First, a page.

The area where my analysis slightly differs from his assessment is that this agricultural price decline did not occur yesterday. It is about one hundred year old. When we consider price trends in constant currency, we see that the price of key agricultural and food products, compared to staple products for farmers and rural individuals, has drastically dropped worldwide during the past decades.

And then there were times when prices skyrocketed. That was the case in the 1970s and during the past few years. Such phenomena of price spikes are mostly due to a supply and demand imbalance and to the systems’ inability to meet existing solvent demands.

In fact, we must draw a distinction between solvent and insolvent demands. All those who are dying of hunger are potentially seeking grain and food products, or the means to produce them. The problem is that they do have the first cent to buy these goods. So, this insolvent demand has no bearing on supply. Yet, it concerns one billion people. And there again, I agree with Philippe Chalmin: The food riots were poverty riots.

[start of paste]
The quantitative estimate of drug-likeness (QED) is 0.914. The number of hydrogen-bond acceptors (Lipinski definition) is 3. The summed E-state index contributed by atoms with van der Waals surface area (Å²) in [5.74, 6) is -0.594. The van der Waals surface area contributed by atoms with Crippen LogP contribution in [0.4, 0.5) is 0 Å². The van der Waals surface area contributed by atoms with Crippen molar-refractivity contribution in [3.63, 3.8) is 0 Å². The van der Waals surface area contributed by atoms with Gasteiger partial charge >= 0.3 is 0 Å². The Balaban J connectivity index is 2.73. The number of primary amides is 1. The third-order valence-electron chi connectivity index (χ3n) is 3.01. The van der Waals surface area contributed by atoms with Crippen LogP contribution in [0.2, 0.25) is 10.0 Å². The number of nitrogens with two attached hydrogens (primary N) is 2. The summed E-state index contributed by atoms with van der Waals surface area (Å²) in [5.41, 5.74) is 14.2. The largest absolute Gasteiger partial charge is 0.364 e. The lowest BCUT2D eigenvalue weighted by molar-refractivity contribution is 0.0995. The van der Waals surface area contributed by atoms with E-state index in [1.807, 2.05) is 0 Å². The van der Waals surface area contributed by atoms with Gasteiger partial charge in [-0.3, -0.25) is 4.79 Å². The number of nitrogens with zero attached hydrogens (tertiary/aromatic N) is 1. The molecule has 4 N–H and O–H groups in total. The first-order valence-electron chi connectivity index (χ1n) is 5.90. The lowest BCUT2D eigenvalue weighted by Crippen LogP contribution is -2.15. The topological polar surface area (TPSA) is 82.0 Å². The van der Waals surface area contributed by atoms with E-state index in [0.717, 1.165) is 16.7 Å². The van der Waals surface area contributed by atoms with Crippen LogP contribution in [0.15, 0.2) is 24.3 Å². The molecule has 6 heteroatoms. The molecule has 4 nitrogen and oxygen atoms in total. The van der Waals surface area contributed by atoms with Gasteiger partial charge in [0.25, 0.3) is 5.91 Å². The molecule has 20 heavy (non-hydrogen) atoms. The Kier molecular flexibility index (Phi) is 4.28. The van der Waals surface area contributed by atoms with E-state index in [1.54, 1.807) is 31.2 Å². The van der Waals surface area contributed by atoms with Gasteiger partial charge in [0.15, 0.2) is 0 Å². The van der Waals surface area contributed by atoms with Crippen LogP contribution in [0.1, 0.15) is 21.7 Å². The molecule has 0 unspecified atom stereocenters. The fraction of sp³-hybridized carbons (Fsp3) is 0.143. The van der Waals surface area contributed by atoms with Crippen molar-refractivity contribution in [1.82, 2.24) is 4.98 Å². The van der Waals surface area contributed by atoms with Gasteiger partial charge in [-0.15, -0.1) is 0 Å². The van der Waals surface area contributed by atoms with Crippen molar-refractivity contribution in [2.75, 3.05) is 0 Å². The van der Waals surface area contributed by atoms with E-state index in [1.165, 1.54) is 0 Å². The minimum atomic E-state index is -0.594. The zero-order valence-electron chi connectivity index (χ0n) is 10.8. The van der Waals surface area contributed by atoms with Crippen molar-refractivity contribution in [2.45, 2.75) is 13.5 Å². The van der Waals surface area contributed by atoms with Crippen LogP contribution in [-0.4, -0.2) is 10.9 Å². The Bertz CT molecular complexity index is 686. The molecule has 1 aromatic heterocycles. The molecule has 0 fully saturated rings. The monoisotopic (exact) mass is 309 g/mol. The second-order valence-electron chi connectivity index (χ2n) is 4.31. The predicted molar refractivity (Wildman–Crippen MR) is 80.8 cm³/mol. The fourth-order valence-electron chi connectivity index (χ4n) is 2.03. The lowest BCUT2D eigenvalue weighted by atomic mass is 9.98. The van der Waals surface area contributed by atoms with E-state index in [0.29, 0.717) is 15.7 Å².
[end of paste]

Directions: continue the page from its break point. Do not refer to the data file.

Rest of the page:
This was extremely well explained by Marcel Mazoyer, who shows how any small Central American or African farmer, without any change of his production system, progressively finds himself unable to survive, while that had been possible for generations. The devaluation of agricultural surplus selling prices meant that it was no longer possible for small farmers to purchase basic necessities, tools or crop protection products.

The root of the problem lies in competition, in the same markets, between farming activities with extremely different work productivity levels. This represents a “poverty machine” that took shape worldwide with the development of international trade. This is also why land grabbing is a key issue. Because large farms, with tens of thousands acres of soybean or grain crops and the most advanced machinery, are the main cause of lower international prices. Land grabbing thus destroys not only the companies that farmed these areas until then, but also low productivity family farming that is sometimes located thousands miles away.

1 http://www.agrobiosciences.org/article.php3?id_article=3297
2 The Agro-bioscience Coordination Mission (MAA) is a government policy debate center financed by the Midi-Pyrénées Regional Council and the French Ministry of Agriculture.
3 Please see momagri’s Key Figures Fact Sheet, “More than one in two people suffering from hunger worldwide is a farmer”, http://www.momagri.org/UK/agriculture-s-key-figures/More-than-one-in-two-people-suffering-from-hunger-worldwide-is-a-farmer_1054.html
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Paris, 18 April 2014